As for bad behavior, Updike does not go easy on his fictional alter ego. Joan accuses him of being cruel and greedy, which is undeniably true; he is also spoiled — “often it was his wife who poured the drinks, while he sprawled on the sofa in the attitude of a favored and wholly delightful guest” — and distinctly buffoonish, playing out an “act.” He had originated it “among parents and grandparents, siblings and pets, and…developed it for a public of schoolmates and teachers, and…carried it to new refinements before an initially rapt audience of his own children.” Even alone he cannot stop performing.

Yet he possesses an essential tolerance and goodwill that are clearly derived from Updike’s own generally benign view of creation. “Anger had never been easy for ; even as a child he had seen there was nobody to be angry at, only tired people anxious to please, good hearts asleep and awake, wrapped in the limits of a universe that itself, from the beauty of its details and its contagious air of freedom, seemed to have been well-intentioned.”

Richard and Joan, too, are well intentioned; they like each other, they laugh together, they love their children. If the Maples stories fail in any way, it is because the author has not quite made us understand why they never manage to fix their marriage, or at least to go on with it until the children have left home. Why don’t they? Maybe it’s simply because they are the self-indulgent products of a self-indulgent generation, as some later writers have commented. Maybe it’s because they married too early and never had a chance for sexual experimentation while they were single. Maybe, again, it is because there is a key irritant missing from the Maples’ union which must have been very much present in the Updikes’: that is, the wounds inflicted by Updike’s too-thinly-disguised literary portraits of himself and his wife. Reading about herself in the guise of Joan Maple must have been hard for Mary Updike to bear, and it can only have hastened the demise of the marriage. Joan Maple didn’t have this grievance; something comparable might have made the breakup recorded in these stories more credible.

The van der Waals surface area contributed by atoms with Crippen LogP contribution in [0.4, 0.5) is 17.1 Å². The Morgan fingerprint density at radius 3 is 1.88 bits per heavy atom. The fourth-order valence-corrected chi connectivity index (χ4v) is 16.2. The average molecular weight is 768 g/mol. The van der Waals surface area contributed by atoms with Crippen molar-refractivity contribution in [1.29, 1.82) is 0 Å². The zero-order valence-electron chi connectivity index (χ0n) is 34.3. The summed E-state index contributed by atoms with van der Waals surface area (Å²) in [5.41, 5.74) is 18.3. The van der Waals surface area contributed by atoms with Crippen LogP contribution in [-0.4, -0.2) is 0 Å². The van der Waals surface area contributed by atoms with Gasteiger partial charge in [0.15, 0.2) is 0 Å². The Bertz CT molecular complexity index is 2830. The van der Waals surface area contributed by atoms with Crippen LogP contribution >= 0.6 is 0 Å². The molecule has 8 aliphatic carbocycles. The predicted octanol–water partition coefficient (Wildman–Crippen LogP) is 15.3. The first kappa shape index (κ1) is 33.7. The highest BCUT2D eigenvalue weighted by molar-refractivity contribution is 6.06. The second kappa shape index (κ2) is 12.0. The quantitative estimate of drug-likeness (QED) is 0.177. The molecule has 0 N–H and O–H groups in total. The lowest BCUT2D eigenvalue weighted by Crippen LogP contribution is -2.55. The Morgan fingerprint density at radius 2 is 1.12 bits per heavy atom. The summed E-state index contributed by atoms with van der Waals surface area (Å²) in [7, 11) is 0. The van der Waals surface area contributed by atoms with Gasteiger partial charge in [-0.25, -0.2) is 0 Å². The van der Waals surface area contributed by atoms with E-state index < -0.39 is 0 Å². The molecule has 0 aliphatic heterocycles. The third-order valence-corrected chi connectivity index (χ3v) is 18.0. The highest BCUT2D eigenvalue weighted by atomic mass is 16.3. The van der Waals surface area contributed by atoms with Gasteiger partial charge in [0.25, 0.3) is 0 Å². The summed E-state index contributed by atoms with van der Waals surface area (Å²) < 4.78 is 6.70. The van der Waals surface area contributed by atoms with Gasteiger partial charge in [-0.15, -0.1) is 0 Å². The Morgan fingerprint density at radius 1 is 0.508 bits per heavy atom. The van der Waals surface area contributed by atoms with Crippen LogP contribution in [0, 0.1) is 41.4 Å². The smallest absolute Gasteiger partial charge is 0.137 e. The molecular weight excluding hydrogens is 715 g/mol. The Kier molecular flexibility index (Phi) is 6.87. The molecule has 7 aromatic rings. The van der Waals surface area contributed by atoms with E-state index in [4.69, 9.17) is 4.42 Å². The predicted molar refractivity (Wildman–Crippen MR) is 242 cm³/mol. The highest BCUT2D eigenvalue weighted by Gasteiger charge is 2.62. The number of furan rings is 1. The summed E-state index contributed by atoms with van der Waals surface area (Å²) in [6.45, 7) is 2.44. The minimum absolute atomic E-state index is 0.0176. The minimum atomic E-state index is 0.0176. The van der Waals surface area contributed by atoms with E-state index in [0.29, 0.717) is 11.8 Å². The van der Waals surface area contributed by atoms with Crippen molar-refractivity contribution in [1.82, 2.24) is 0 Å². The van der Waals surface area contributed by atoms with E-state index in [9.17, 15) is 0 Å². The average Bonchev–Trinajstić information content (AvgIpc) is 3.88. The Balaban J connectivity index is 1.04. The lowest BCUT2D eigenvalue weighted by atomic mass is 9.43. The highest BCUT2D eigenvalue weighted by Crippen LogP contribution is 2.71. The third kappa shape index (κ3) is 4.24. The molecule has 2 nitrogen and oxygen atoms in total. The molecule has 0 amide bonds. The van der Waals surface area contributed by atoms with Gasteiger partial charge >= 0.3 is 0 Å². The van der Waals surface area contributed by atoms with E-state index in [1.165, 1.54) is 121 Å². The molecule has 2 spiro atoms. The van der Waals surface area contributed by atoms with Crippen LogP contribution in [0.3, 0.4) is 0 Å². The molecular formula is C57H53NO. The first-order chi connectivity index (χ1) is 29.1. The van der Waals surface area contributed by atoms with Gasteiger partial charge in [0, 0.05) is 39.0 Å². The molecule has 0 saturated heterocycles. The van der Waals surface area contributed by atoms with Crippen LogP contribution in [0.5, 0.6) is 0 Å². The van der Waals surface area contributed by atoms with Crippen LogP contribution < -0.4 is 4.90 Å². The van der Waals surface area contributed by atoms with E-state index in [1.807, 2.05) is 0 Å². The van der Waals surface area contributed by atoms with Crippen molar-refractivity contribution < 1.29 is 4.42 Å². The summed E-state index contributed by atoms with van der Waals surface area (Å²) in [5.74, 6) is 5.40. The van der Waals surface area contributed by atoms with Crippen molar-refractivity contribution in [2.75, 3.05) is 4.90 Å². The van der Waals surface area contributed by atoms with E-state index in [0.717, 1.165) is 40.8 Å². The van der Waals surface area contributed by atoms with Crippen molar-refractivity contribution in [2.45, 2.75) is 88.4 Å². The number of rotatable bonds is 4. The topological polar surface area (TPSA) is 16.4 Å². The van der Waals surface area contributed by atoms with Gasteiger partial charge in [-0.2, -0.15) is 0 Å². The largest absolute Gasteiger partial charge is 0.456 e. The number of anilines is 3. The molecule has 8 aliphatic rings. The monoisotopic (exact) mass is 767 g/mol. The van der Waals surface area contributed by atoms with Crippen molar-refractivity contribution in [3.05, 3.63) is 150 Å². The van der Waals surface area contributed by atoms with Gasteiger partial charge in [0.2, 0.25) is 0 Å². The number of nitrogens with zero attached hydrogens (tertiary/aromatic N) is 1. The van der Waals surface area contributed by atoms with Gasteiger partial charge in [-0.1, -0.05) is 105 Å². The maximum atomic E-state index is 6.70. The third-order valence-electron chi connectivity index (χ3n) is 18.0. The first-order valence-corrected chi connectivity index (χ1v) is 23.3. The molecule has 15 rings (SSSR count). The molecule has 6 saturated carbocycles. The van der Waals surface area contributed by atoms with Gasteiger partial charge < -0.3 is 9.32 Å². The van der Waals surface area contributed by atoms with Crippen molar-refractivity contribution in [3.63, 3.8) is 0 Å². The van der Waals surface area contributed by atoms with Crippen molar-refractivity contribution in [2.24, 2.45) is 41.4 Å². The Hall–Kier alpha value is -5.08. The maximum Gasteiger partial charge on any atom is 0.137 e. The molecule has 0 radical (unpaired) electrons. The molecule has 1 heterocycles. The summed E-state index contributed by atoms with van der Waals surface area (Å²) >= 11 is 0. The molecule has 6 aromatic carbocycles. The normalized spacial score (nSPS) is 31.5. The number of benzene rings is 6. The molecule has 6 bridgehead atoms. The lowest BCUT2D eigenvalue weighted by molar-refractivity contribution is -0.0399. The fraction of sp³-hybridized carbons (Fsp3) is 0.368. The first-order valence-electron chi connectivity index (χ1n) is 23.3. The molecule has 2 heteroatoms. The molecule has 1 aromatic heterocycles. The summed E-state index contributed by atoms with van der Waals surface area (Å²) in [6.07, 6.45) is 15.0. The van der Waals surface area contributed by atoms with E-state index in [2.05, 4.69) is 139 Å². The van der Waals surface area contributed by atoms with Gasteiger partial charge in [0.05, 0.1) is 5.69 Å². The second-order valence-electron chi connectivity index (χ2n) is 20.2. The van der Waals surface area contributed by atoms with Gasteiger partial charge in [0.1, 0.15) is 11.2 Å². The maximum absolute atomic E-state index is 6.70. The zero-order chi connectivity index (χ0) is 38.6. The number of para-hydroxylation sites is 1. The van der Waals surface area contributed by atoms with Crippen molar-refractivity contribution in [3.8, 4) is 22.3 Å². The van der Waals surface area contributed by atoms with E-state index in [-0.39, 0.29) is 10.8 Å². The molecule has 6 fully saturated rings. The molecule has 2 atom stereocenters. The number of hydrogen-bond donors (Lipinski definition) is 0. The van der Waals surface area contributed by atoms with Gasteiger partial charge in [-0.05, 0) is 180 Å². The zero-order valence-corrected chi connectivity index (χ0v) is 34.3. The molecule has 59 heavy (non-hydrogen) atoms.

But as Updike observed, all things do end under heaven. “In life,” Richard Maple observes during the process of legally dissolving his 20-year marriage, “there are four forces: love, habit, time, and boredom. Love and habit at short range are immensely powerful, but time, lacking a minus charge, accumulates inexorably, and with its brother boredom levels all.” This seems to be what happens to the Maples, but affection does remain, as we see in “Grandparenting” (1994). Each happily remarried, Richard and Joan have convened at a Connecticut hospital to attend the birth of their first grandchild. Richard notices that grandmothers continue to be useful family members in a way that grandfathers do not: “He was the last of this particular extended family to arrive, and the least”; during the birth itself, while the rest of the clan is cheering on the laboring mother, he and Joan’s new husband, Andy, are relegated to a waiting room, where they watch football. He wryly observes Andy and Joan together: “Andy listened to her as one does to second wives, in confidence that the search is over”; he feels a similarly placid confidence in his own second spouse. At the end of the story, the baby born and the extended family dispersing into the frigid winter evening, the new grandfather bids adieu to his ex-wife, once his beloved partner and hated antagonist. All these emotions have receded, now, into the remotest past. “Richard thought of kissing her goodnight,” the author tells us, “but their faces were probably still icy, and his neck didn’t turn as easily as it used to.”